Cheers,
Gary.

Gary Roberts
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RE: Do you have the

Message 69832 in response to message 69824

Quote:
Do you have the oportunity to double or treble your electric bill to use green energy then?

I'm not really aware of how easy or not it is to sign up for green energy or, if it is possible here, what the costs might actually be. Double or treble seems a bit high to me. I would probably choose to shut down machines if the cost rose by a factor of three. If the cost were something like 50% more for "green" energy, I would certainly consider it, but probably with a somewhat skeptical eye. Human nature being what it is, I would want to be convinced about the true "greenness" of green energy.

Most Australians are probably only just starting to get really concerned at the rate at which the planet is being denuded of forests and the rate at which we are burning fossil fuels. This is probably because we have strongly been against the nuclear option and have simply allowed ourselves the luxury of using our staggering reserves of coal without really understanding the consequences. That is now rapidly changing and the nuclear debate has started again and will probably heat up considerably over the next couple of years.

For me personally, I'm hoping for breakthroughs in photo-voltaic collectors and systems where you can pump energy back into the grid during the day and draw what you need at night. I really haven't checked where we are with that lately so maybe I'm just pipe dreaming.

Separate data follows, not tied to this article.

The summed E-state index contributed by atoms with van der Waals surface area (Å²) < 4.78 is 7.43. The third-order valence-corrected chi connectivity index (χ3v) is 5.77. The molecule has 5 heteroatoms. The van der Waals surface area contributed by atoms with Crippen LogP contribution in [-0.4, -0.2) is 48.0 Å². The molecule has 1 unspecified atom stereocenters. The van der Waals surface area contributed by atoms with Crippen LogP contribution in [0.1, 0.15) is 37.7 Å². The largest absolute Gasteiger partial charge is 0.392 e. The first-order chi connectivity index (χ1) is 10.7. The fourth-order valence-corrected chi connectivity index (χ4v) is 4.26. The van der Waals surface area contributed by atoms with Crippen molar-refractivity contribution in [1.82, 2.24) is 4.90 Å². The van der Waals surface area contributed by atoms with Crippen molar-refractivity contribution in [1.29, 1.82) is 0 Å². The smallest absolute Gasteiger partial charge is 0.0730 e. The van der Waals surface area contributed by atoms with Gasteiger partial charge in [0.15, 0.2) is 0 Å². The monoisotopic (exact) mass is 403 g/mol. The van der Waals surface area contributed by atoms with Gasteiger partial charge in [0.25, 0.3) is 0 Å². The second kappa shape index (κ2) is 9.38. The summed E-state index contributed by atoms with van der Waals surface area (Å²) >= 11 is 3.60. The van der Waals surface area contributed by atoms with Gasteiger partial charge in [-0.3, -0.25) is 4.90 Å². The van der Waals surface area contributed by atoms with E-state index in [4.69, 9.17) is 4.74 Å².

Cheers,
Gary.

Gary Roberts
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RE: Maybe I'll upgrade it

Message 69833 in response to message 69830

Quote:

Maybe I'll upgrade it with some more RAM if I can find some at bargain price. AFAIK I don't even need "low profile" modules because they are mounted in slots that are not upright but at some slope.

No, you don't need anything special for RAM - any PC133 registered SDRAM will be fine. You have a total of 4 slots so if your current 512MB is not made up of 128MB sticks, you should have at least two free. I also have an X330 machine so I know exactly what you mean by the slots at a slope :). I think most 1U boxes use that technique so that stick profile is not an issue.

Quote:
Gary, do you still make up host names for your farm or is it all just 192.168.* ;-)

I give each machine a unique hostname which, with other details, gets recorded on a post-it note and stuck to the case. For example, I have 11 HP Netserver E800 dual PIII 1.0G machines which have hostnames from netserv-01 to netserv-11 respectively. I record on each post-it note, the non-routable IP address together with details about FSB, RAM and HDD sizes and overclocking information if appropriate (not usually with servers). 10 of these form a 2 wide by 5 high stack (each box has a standard tower case format). So, 20 CPUs for a minimum of floor space and I can reach up to the topmost pair to plug in keyboard mouse and video cables occasionally if needed.

Cheers,
Gary.